Animals that glow in dark

Sunday, January 06, 2008

South Korea scientists have successfully cloned cats that glow in dark. It was announced last December.

This may be the fluffiest, freakiest thing since Alba, the green fluorescent bunny from artist Eduardo Kac.

South Korean scientists tinkering with fluorescence protein genes say they have bred white Turkish Angora cats to glow red under ultraviolet light.

The pair of cats cloned from a mother's altered skin cell are nearly a year old. The researchers told the AFP that their work could help unravel mysteries of some 250 genetic diseases suffered by both humans and cats. The findings also could be used to clone endangered tigers, leopards, and other animals, the report said.

However, it's unlikely that such psychedelic-looking cats would come to pet stores anytime soon. Debates about the ethics and safety of concocting cloned and transgenic animals continue to rage.

This is no longer a new to us. Amongst the animals that glow-in-darks using GFP technology are as below:

Pigs - Taiwan (Jan 2006)
National Taiwan University cloned 3 pigs which are green inside out inclusive their internal organs.

Rabbit (named Alba) - French 2001
Fluorescent jellyfish called Aequorea victoria gene (EGFP - enhanced Green Fluorescent Protein) was zygote microinjection into fertilized rabbit eggs.

Zebrafish - Japan 1997

posted by Weng Wah - 荣华 on Sunday, January 06, 2008, | 5 comments


Friday, January 04, 2008

If you intend to find a gene function from the BLAST results. You may try out Blast2GO. It is simple to use and short learning curve. Furthermore, i love the integrated interpro and KEGG pathway inference. You also will be able to classify your genes based on GO. Give it a try.


posted by Weng Wah - 荣华 on Friday, January 04, 2008, | 0 comments

Welcoming 2008

Tuesday, January 01, 2008
posted by Weng Wah - 荣华 on Tuesday, January 01, 2008, | 0 comments


Saturday, September 08, 2007

Blat is an alignment tool like BLAST, but it is structured differently. On DNA, Blat works by keeping an index of an entire genome in memory. Thus, the target database of BLAT is not a set of GenBank sequences, but instead an index derived from the assembly of the entire genome. The index -- which uses less than a gigabyte of RAM -- consists of all non-overlapping 11-mers except for those heavily involved in repeats. This smaller size means that Blat is far more easily mirrored. Blat of DNA is designed to quickly find sequences of 95% and greater similarity of length 40 bases or more. It may miss more divergent or short sequence alignments.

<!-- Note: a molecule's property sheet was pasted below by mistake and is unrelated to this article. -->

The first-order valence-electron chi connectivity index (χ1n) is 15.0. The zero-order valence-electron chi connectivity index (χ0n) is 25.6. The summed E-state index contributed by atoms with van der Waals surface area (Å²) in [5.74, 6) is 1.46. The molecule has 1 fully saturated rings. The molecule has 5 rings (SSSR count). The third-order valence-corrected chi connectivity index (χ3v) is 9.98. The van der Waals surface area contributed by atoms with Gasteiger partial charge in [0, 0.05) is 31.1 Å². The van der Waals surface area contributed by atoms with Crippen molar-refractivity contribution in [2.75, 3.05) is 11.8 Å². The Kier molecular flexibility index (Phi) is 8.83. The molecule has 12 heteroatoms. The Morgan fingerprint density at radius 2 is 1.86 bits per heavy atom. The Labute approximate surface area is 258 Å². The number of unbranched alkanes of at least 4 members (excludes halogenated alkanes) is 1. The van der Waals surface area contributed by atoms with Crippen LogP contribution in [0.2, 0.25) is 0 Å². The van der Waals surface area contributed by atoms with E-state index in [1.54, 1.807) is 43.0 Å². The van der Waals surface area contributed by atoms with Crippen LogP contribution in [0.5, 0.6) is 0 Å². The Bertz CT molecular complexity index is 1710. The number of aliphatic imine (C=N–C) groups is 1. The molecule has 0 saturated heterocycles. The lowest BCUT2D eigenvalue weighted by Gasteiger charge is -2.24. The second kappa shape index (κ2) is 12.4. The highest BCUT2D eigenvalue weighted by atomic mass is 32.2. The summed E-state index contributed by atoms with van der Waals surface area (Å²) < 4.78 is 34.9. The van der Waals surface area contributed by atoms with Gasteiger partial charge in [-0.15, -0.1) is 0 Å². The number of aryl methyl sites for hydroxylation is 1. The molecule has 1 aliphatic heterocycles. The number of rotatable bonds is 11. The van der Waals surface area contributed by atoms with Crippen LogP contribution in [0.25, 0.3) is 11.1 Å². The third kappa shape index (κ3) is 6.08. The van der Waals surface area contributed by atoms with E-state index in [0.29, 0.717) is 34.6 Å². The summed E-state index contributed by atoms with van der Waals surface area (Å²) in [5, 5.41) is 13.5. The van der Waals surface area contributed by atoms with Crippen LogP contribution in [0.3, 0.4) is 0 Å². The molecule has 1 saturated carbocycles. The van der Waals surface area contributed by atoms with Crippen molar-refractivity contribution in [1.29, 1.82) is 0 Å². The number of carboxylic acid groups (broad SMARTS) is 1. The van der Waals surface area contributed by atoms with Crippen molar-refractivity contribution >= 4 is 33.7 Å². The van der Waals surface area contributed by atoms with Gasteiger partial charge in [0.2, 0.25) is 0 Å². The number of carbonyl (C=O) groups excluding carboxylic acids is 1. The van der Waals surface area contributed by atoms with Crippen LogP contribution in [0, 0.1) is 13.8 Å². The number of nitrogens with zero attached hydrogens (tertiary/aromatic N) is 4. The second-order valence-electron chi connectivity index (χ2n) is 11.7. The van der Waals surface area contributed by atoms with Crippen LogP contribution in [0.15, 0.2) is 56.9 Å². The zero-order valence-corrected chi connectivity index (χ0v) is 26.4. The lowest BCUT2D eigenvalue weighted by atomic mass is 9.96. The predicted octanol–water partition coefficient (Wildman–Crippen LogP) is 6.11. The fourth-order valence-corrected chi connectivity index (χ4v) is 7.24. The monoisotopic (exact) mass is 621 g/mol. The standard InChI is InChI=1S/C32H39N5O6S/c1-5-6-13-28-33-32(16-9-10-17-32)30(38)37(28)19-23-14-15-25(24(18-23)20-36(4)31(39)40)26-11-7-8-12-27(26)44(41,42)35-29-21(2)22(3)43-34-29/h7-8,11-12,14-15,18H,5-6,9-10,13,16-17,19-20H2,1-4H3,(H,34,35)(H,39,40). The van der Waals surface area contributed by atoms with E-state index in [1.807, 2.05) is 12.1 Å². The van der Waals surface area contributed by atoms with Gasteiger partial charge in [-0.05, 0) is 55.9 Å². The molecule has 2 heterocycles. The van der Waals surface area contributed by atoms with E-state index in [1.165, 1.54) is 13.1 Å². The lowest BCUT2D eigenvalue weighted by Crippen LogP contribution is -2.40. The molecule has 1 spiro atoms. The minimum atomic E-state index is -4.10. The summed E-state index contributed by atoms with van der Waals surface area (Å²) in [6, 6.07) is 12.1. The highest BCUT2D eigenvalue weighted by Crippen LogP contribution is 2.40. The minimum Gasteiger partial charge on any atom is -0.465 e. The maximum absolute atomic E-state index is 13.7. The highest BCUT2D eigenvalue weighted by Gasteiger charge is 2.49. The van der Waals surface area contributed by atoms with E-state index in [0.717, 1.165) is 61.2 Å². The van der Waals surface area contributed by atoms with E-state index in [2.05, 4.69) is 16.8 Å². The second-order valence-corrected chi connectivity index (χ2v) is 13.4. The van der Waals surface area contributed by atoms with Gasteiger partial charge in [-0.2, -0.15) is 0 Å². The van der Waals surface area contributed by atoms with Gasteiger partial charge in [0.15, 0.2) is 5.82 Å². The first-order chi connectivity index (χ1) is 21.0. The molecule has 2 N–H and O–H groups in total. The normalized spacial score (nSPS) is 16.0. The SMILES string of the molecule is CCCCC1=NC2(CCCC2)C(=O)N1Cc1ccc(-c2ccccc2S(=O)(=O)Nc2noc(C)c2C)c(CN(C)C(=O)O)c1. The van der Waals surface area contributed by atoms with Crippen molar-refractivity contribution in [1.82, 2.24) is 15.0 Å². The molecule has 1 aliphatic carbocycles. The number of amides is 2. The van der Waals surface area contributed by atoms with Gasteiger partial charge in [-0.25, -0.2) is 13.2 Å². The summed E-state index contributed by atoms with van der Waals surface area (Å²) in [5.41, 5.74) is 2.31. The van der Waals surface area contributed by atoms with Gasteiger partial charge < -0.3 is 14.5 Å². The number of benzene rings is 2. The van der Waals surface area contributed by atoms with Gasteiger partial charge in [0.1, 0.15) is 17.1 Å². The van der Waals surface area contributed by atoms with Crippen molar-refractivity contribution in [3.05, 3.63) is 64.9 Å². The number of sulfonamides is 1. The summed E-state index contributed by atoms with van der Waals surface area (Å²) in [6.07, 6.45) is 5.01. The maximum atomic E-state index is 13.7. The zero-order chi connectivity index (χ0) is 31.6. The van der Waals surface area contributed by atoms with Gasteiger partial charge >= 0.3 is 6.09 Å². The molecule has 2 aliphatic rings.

On proteins, Blat uses 4-mers rather than 11-mers, finding protein sequences of 80% and greater similarity to the query of length 20+ amino acids. The protein index requires slightly more than 2 gigabytes of RAM. In practice -- due to sequence divergence rates over evolutionary time -- DNA Blat works well within humans and primates, while protein Blat continues to find good matches within terrestrial vertebrates and even earlier organisms for conserved proteins. Within humans, protein Blat gives a much better picture of gene families (paralogs) than DNA Blat. However, BLAST and psi-BLAST at NCBI can find much more remote matches.

From a practical standpoint, Blat has several advantages over BLAST:

* speed (no queues, response in seconds) at the price of lesser homology depth
* the ability to submit a long list of simultaneous queries in fasta format
* five convenient output sort options
* a direct link into the UCSC browser
* alignment block details in natural genomic order
* an option to launch the alignment later as part of a custom track

Blat is commonly used to look up the location of a sequence in the genome or determine the exon structure of an mRNA, but expert users can run large batch jobs and make internal parameter sensitivity changes by installing command line Blat on their own Linux server.


posted by Weng Wah - 荣华 on Saturday, September 08, 2007, | 0 comments

Genetic Engineering News

Thursday, October 26, 2006

The current issue of GEN is out. You may subcribe to Genetic Engineering News.
A very informative and resourceful site to keep us updated with the latest technologies.
Genetic Engineering News (GEN), the only high-frequency publication dedicated to biotech news, was introduced in 1981, as the first biotechnology trade publication. GEN is now the most widely read bionews publication worldwide.

Interesting Highlights:


posted by Weng Wah - 荣华 on Thursday, October 26, 2006, | 0 comments

Next Generation Sequencing

Wednesday, October 25, 2006

454 Life Sciences Technologies

For the first time in nearly a decade there is a new choice in commercially available DNA-sequencing platforms. As a result there has been a flurry of development activity that promises to lead to other new platforms being generally available. This has energized the sequencing community and, more than ever before, encouraged new entrants into the field.

The achievement of the human genome project was entirely performed by fluorescent Sanger di-deoxyribonucleotide sequencing, which was almost exclusively provided by Applied Biosystems. Other vendors also supported fluorescent/Sanger-based methods, including Molecular Dynamics (GE Healthcare), Beckman Coulter, and LiCor Biosciences, but Applied Biosystem’s ABI 3700 was the workhorse for the first mammalian genome. As a consequence there are more AB machines in modern laboratories than any equivalent devices......

With the recent platform innovations, it will play a vital role in the discovery of new variations. The precise pathway to discover all human sequence variation is not yet clear but it is likely that methods other than fluorescent Sanger dideoxy sequencing will have prominent role.


posted by Weng Wah - 荣华 on Wednesday, October 25, 2006, | 0 comments